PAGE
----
Austin men help Florida recover from hurricane; Utility workers joined multi-state electrical grid repair effort
Published 1:47 pm Saturday, September 23, 2017
Power line worker Tyler Underdahl was in a precarious situation.
“There’s nowhere to run when you’re up in the bucket,” said Steve Tiegs, his Austin Utilities foreman.
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The problem was they were within about 60 feet of a downed tree that they could see was crawling with bees. These were not Minnesota’s variety.
“They warned us,” Tiegs said. “They gave us about a 20-minute briefing on the different critters around there, and that was my biggest concern.”
Chances are Tiegs, Underdahl and Jeff Martinson — line workers from Austin Utilities who spent 12 days helping Florida utilities turn the power back on for about 7 million customers after Hurricane Irma tore through — were not going to see alligators, Tiegs said.
Florida’s Africanized, or killer bees, were another story, however.
“There’s bees everywhere, and we ran into two nests,” he said. “They told us they will chase you up to five miles.”
Martinson and Tiegs moved gingerly as they worked on the ground while Underdahl was above them in their truck’s bucket lift.
“And Tyler just happens to be allergic,” Tiegs said. The trio broke into laughter as they sat in an Austin Utilities headquarters conference room Thursday talking about their mutual aid experience.
They left Sept. 9 as one of 17 mutual aid crews from Minnesota municipal utilities answering the call from the American Public Power Association.
Public power utilities from all over the country sent linemen, tree crews and trucks to help. Crews went from Alabama, Arkansas, the Carolinas, Georgia, Illinois, Indiana, Iowa, Kansas, Kentucky, Michigan, Mississippi, Missouri, Nebraska, Ohio, Oklahoma, Tennessee, Texas, Virginia, Washington state, Wisconsin, and New England.
Tiegs was assigned to manage a crew of 10, which included Martinson, a line worker; and Underdahl, an apprentice lineman. Their first assignment was in Kissimmee, Florida.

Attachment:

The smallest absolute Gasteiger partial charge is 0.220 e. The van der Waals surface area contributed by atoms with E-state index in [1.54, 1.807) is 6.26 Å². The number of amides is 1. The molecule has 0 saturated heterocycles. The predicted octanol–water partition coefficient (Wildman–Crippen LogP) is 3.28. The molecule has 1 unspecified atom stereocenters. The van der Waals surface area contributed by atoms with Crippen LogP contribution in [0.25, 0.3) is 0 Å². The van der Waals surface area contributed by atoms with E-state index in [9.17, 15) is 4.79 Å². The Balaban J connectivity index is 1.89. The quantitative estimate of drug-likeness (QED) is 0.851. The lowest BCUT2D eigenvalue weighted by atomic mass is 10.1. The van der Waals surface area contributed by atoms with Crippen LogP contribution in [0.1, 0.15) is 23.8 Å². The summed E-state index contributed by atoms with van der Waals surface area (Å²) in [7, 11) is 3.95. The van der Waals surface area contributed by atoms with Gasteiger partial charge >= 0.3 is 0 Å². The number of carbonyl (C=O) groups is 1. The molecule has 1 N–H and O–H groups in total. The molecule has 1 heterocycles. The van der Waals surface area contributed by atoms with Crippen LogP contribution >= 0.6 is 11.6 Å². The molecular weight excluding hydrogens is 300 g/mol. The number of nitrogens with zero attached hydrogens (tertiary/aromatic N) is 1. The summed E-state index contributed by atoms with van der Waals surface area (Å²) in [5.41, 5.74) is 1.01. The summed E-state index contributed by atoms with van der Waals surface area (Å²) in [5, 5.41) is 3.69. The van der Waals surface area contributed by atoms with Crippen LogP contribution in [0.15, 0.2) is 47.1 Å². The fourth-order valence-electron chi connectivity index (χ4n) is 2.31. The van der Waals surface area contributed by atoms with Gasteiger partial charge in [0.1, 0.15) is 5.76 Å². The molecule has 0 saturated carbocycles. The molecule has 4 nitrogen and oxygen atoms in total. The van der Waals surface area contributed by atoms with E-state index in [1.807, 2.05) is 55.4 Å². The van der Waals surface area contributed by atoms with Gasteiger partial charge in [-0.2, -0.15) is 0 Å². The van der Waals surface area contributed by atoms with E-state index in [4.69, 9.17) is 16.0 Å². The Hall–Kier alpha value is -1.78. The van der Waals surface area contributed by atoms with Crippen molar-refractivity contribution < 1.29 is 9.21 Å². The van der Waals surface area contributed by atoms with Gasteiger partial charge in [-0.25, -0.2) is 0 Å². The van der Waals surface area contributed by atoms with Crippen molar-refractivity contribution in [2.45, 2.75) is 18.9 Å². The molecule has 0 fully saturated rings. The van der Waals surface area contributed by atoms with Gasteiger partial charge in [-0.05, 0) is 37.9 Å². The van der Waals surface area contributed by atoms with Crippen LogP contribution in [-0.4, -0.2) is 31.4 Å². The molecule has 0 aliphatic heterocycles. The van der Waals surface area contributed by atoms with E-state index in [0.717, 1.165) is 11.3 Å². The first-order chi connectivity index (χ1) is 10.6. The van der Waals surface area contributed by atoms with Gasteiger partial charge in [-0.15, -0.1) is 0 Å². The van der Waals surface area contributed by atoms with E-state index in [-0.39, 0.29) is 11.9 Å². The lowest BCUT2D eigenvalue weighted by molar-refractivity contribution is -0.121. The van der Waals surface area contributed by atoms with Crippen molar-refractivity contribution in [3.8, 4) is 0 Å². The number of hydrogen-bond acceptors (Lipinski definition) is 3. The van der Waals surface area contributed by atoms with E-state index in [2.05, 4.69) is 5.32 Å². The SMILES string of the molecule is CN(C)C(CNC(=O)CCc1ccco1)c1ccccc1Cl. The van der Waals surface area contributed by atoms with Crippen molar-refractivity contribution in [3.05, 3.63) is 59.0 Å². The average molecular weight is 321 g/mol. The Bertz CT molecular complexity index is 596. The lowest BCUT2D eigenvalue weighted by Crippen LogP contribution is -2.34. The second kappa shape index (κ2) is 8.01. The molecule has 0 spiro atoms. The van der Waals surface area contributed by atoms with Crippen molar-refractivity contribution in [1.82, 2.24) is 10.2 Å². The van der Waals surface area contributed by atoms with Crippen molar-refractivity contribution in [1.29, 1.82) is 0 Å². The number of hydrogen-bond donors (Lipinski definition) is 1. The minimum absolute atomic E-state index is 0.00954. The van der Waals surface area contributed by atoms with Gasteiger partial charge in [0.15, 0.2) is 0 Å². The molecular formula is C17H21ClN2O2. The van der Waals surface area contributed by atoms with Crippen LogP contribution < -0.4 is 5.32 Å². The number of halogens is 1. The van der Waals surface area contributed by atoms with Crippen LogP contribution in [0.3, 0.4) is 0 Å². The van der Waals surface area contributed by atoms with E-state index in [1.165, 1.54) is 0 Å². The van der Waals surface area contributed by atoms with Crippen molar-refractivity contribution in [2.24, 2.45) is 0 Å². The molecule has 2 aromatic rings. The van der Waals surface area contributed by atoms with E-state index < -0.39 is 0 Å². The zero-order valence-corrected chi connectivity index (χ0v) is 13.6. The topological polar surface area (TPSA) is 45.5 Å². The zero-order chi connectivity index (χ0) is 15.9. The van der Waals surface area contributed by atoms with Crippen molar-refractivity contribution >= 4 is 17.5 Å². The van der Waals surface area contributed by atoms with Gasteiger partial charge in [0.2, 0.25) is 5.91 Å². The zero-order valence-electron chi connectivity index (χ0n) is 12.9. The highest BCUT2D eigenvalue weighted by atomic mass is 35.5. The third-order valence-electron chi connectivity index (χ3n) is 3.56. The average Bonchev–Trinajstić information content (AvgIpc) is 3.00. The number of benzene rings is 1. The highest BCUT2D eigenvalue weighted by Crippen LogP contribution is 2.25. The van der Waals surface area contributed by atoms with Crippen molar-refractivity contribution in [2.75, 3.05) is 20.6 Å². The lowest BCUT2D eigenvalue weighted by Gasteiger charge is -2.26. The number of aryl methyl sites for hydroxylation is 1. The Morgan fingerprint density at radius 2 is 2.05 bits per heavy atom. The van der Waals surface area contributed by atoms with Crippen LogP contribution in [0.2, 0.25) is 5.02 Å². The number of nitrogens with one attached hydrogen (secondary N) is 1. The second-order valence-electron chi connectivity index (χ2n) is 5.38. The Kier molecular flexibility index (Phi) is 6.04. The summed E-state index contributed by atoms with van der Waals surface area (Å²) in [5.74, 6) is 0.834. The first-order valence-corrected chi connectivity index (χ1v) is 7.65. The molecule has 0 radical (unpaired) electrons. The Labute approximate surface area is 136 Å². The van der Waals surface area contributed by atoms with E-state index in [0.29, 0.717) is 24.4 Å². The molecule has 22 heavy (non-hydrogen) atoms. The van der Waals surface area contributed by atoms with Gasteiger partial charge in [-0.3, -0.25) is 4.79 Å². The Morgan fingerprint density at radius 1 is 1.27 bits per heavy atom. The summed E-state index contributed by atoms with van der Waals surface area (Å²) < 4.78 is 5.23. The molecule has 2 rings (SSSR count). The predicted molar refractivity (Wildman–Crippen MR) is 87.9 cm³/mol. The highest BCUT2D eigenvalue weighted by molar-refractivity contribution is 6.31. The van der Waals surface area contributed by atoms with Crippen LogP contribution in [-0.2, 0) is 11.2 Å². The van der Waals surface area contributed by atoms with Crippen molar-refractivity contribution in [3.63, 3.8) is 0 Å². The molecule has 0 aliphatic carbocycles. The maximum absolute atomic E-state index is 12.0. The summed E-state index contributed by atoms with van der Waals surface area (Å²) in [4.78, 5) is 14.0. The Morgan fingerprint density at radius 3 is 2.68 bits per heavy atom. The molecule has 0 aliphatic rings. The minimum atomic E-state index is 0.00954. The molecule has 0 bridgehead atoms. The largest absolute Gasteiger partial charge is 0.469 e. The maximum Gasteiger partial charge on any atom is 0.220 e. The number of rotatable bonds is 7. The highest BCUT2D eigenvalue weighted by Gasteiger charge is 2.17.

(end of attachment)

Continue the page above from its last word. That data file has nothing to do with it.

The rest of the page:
The first problem they faced was traffic.
The crews had staged in a community north of Atlanta, Ga., as millions of Florida residents streamed north to escape the hurricane.
“We had to wait until the state allowed people to go south,” Tiegs said. “And then once the state allowed everyone to go south, everyone went south — 4 ½ million people trying to get home.”
Eventually, the Austin Utilities crew turned off the interstate and took back roads to get to Kissimmee.
The damage was not unlike what they’ve seen before when it comes to the type — broken power poles, downed power lines everywhere, fallen trees.
“It was more like what you get with a good thunderstorm around here,” Teigs said. “But instead of it being a small neighborhood from an area of town, it’s the entire section of the state. Everything is so widespread. There was so much.”
They began work in Kissimmee, Florida, and had power restored in about two days, he said. Then they answered a call for help from Lake Worth, Florida, where people were going on their fifth day without power in the tropical heat.
“We’d show up down the street and they would come out and for the most part approach us and follow us to see where we were going and talk to us to see when they’re getting their power back on,” Tiegs said, adding people were clearly desperate.
Restoring power is a process that can take time. What their mutual aid crew did was follow electrical feeds that extended from the central transformer, scout out the damage, return to the center and then break up into the necessary repair crews to go back out. Once repairs were done, the power would be flipped back on, often to cheers and a buzz of life.
That was short-lived once, however, Tiegs said. They had to shut down the power in one area after the newly flowing current hit some damage and caused a fire.
Aside from the bees, the crews also faced dangers from the way individual homeowners had wired in their generators and the hazard of sugar sand.
“I couldn’t really understand why the utilities there had these big four-wheel drive trucks,” Tiegs said.
Then they experienced sugar sand when they had to leave paved roads. Trucks like theirs, designed for cities, would get stuck in the sand that acted like snow, dropping out from underneath them, Tiegs said.
Hurricane season continues, with Carribbean islands taking the brunt most recently. Their Austin Utilities supervisor, Bill Bumgarner, said he doesn’t expect they’ll be helping out with those electric grids, and the trio are instead focusing on upcoming Midwest challenges.
Martinson said he had been looking forward to Minnesota weather.
“I was hoping it would be in the 60s when I got home,” he said. “It’s been a little warm.”